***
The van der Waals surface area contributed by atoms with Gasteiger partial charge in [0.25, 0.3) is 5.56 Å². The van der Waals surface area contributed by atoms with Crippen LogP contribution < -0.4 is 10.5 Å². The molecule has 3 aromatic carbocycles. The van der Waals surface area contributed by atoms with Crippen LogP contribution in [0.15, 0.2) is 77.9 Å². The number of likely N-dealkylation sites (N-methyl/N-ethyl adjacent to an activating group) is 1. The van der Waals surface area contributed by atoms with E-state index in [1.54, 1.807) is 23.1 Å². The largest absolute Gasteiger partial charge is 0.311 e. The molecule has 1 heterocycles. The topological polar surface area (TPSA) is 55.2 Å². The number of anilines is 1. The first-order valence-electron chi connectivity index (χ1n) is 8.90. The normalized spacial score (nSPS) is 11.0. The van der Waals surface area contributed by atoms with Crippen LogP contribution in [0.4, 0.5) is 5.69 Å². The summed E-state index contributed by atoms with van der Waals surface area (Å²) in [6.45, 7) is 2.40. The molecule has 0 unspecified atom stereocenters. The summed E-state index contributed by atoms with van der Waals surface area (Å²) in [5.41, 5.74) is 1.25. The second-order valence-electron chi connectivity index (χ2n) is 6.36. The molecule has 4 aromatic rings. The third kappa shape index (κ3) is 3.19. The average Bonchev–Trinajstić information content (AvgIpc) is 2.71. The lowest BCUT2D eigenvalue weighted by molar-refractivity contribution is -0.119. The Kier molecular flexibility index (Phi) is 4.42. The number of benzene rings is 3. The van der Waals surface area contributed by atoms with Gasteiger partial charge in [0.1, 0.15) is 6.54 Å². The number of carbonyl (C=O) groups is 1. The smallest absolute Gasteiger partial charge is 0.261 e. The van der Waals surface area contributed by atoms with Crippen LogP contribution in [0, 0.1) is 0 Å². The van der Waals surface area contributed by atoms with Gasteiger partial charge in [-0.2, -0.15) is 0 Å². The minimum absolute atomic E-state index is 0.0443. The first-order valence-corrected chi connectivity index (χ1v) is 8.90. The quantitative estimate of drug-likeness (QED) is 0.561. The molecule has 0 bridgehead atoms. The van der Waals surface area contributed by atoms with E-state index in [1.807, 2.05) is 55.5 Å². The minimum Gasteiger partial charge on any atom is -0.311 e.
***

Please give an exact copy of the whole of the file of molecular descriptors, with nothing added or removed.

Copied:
The van der Waals surface area contributed by atoms with Gasteiger partial charge in [0.25, 0.3) is 5.56 Å². The van der Waals surface area contributed by atoms with Crippen LogP contribution < -0.4 is 10.5 Å². The molecule has 3 aromatic carbocycles. The van der Waals surface area contributed by atoms with Crippen LogP contribution in [0.15, 0.2) is 77.9 Å². The number of likely N-dealkylation sites (N-methyl/N-ethyl adjacent to an activating group) is 1. The van der Waals surface area contributed by atoms with E-state index in [1.54, 1.807) is 23.1 Å². The largest absolute Gasteiger partial charge is 0.311 e. The molecule has 1 heterocycles. The topological polar surface area (TPSA) is 55.2 Å². The number of anilines is 1. The first-order valence-electron chi connectivity index (χ1n) is 8.90. The normalized spacial score (nSPS) is 11.0. The van der Waals surface area contributed by atoms with Crippen LogP contribution in [0.4, 0.5) is 5.69 Å². The summed E-state index contributed by atoms with van der Waals surface area (Å²) in [6.45, 7) is 2.40. The molecule has 0 unspecified atom stereocenters. The summed E-state index contributed by atoms with van der Waals surface area (Å²) in [5.41, 5.74) is 1.25. The second-order valence-electron chi connectivity index (χ2n) is 6.36. The molecule has 4 aromatic rings. The third kappa shape index (κ3) is 3.19. The average Bonchev–Trinajstić information content (AvgIpc) is 2.71. The lowest BCUT2D eigenvalue weighted by molar-refractivity contribution is -0.119. The Kier molecular flexibility index (Phi) is 4.42. The number of benzene rings is 3. The van der Waals surface area contributed by atoms with Gasteiger partial charge in [0.1, 0.15) is 6.54 Å². The number of carbonyl (C=O) groups is 1. The smallest absolute Gasteiger partial charge is 0.261 e. The van der Waals surface area contributed by atoms with Crippen LogP contribution in [0, 0.1) is 0 Å². The van der Waals surface area contributed by atoms with Gasteiger partial charge in [-0.2, -0.15) is 0 Å². The minimum absolute atomic E-state index is 0.0443. The first-order valence-corrected chi connectivity index (χ1v) is 8.90. The quantitative estimate of drug-likeness (QED) is 0.561. The molecule has 0 bridgehead atoms. The van der Waals surface area contributed by atoms with E-state index in [1.807, 2.05) is 55.5 Å². The minimum Gasteiger partial charge on any atom is -0.311 e.